In the same Volume 2 of Women’s Works, Foster offers an historical perspective of the root of the abortion debate, which seems unchanged over the centuries: do rights of the fetus prevail over those of the woman, and whose theology says what? “For the first seventeen centuries of Christianity,” he writes, “no authority of record, either Catholic or Protestant, taught or suggested that the fetus during the first two or three months after insemination was a human being. Ensoulment or quickening was an act of God: in His own good time – typically, in the third or fourth month – God infused the dormant seed with a human soul, created ex nihilo.” About the ensoulment business, Foster adds, “it was deemed an essential point of Christian ontology that the individual life was created by an act of the Almighty in Heaven and not by a horizontal act of the parents.”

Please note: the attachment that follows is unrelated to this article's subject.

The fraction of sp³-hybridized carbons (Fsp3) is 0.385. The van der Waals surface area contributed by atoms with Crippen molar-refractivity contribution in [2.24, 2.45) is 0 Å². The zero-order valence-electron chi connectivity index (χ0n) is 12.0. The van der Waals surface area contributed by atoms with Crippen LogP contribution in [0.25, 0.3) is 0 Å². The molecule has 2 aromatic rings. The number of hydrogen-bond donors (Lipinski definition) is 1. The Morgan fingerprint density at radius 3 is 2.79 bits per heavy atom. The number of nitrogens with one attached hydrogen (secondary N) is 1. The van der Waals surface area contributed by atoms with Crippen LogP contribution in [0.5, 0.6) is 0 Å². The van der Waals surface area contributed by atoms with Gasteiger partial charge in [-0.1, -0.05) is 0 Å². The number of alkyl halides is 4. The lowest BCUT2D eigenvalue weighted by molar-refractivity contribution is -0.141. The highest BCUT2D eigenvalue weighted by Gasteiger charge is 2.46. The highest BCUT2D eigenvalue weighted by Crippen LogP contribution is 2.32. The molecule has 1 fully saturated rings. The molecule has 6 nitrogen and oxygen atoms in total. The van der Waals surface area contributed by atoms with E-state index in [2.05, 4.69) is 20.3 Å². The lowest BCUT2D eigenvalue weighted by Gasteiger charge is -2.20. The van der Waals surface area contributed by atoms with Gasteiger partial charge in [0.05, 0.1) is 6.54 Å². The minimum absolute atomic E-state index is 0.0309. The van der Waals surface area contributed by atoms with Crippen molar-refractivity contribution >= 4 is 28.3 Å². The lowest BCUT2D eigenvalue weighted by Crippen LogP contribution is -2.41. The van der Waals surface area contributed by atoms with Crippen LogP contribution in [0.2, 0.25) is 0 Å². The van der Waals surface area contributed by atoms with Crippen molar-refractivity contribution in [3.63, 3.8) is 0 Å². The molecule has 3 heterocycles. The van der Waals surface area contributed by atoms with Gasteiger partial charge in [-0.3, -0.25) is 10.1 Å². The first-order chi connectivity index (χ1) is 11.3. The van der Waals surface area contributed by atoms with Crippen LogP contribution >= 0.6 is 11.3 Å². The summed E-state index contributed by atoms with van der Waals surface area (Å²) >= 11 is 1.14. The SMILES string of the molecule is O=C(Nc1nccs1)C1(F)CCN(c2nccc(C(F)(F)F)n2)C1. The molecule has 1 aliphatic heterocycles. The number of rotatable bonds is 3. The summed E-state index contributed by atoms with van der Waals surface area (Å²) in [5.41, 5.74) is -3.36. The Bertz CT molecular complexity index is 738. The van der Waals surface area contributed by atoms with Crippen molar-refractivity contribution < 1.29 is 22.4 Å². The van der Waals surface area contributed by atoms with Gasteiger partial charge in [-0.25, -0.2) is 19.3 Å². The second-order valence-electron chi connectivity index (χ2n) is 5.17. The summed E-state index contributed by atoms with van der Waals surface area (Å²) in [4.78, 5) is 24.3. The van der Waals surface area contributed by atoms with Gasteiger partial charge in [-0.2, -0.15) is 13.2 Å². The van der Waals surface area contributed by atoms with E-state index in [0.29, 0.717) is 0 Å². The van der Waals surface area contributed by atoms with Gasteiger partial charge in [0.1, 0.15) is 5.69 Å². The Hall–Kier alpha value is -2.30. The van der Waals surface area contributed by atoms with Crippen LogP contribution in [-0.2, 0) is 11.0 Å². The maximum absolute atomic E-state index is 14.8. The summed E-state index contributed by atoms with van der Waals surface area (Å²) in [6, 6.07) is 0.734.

God, in other words, probably wouldn’t back the 20-week ban. This writer is disinclined to get into theological argument (despite wishing today’s politics could be dictated by medical science rather than conservative religion.) But you are again referred to the “What’s God Got To Do With It?” chapter of Perilous Times. Or to pages 357 – 360 Vol. 2 of Women’s Works, for a fascinating overview of how assorted popes and Anglicans (“About the sixth month the immortal soul is infused,” wrote Rev. Christopher Carlile in the 16th century) changed the rules and differed in opinions. Which also sounds familiar.

In 1856, Foster tells us, “Dr. Horatio Storer organized a national drive by the American Medical Association to end legal abortion altogether.” His efforts resulted in actions by the various states and territories to strengthen laws against abortion, and by 1880 there were restrictive laws and practices virtually everywhere mandating that a woman, once impregnated, had no safe or legal means to alter the course of what was going on with her body.

Leaping ahead to 2014, has any progress been made in the name of women’s reproductive justice?